A Facebook post claimed that remdesivir overtook hydroxychloroquine and chloroquine because the latter therapy cost $0.60 a pill and the former was $1,000 a dose:
Hydroxychloroquine 60¢ a pill, Remdesvir $1000 a dose. Now do you see why they are pushing the New Drug and not the old one?
However, remdesivir was very new and not yet firmly priced at $1,000, a figure which seemed to originate from a previous pricing controversy involving Gilead Sciences, Inc. Hydroxychloroquine and chloroquine costs as little as $0.30, but its experimental use was abruptly halted due to major risks observed in COVID-19 patients. One proposed remdesivir pricing model suggested a cost of $1 a day for the drug should it prove effective, with a high-end proposed at $450 a day (not $1000 a dose).
Ultimately, the post’s base claim — that hydroxychloroquine fell from favor because of remdesivir’s relative cost — was flawed on several levels. Chloroquine and hydroxychloroquine trials ended because of potentially fatal complications, and remdesivir had no set price as it was trialed in COVID-19 patients.
Update, June 29 2020
On June 29 2020, Gilead Sciences, Inc. disclosed the anticipated cost of remdesivir: $3,120.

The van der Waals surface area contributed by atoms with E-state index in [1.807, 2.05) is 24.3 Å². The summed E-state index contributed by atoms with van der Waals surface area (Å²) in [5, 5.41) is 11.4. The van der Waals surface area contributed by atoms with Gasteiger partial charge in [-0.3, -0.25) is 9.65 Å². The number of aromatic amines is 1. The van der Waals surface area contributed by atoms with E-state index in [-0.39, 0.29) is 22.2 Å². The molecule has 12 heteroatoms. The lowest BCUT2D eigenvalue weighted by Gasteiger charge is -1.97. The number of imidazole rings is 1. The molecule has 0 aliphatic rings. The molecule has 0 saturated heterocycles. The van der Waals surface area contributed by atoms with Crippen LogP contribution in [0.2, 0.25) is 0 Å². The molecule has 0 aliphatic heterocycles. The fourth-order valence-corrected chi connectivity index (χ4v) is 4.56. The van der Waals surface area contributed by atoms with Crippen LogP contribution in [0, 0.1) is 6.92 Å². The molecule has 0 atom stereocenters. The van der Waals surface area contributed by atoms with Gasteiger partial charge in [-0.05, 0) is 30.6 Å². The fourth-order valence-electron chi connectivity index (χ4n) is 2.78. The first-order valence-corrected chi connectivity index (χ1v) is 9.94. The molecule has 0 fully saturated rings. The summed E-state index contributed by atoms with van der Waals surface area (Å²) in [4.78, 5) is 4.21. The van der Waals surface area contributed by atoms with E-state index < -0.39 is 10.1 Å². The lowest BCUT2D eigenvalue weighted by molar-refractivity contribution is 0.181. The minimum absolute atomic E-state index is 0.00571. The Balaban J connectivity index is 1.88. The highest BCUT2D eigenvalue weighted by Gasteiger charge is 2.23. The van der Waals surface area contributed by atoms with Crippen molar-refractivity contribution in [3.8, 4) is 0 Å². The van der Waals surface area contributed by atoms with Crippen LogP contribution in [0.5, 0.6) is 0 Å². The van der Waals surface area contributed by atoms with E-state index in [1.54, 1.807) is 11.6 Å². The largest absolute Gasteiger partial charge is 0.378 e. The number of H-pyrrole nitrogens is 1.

The Washington Post reported:
Gilead Sciences, the maker of the first covid-19 treatment found to have worked in clinical trials, remdesivir, said [on June 29 2020 that] it will charge U.S. hospitals $3,120 for the typical patient with private insurance.
Soon after the announcement, the Trump administration said it had secured nearly all of the company’s supply of the drug for use in U.S. hospitals through September , with a contract for 500,000 treatment courses, which it will make available to hospitals at Gilead’s price.
Other developed countries will pay 25 percent less than the United States, a discount Gilead said reflects a need to make the drug as widely available as possible throughout the world.
The Post also included some objections to remdesivir’s $3,12o price tag (25 percent lower outside the United States):
Rep. Lloyd Doggett (D-Tex.) said Gilead had set “an outrageous price for a very modest drug, which taxpayer funding saved from a scrapheap of failures.” He criticized the Trump administration for not demanding a lower price in its contract for the first 500,000 courses of treatment.
“In a grotesque display of hubris and disregard for the public, Gilead has priced at several thousand dollars a drug that should be in the public domain, said Peter Maybarduk, access to medicines director for the nonprofit group Public Citizen. “Gilead did not make remdesivir alone. Public funding was indispensable at each stage, and government scientists led the early drug discovery team. Allowing Gilead to set the terms during a pandemic represents a colossal failure of leadership by the Trump administration.”
Although the original meme placed the cost at $1000 a dose, the actual cost per dose was just over half of that. Six doses comprised a course of remdesivir for COVID-19, for a total of $3,120 in the United States. Outside the US, the cost was $390 a dose, or $2,340 for the six dose course.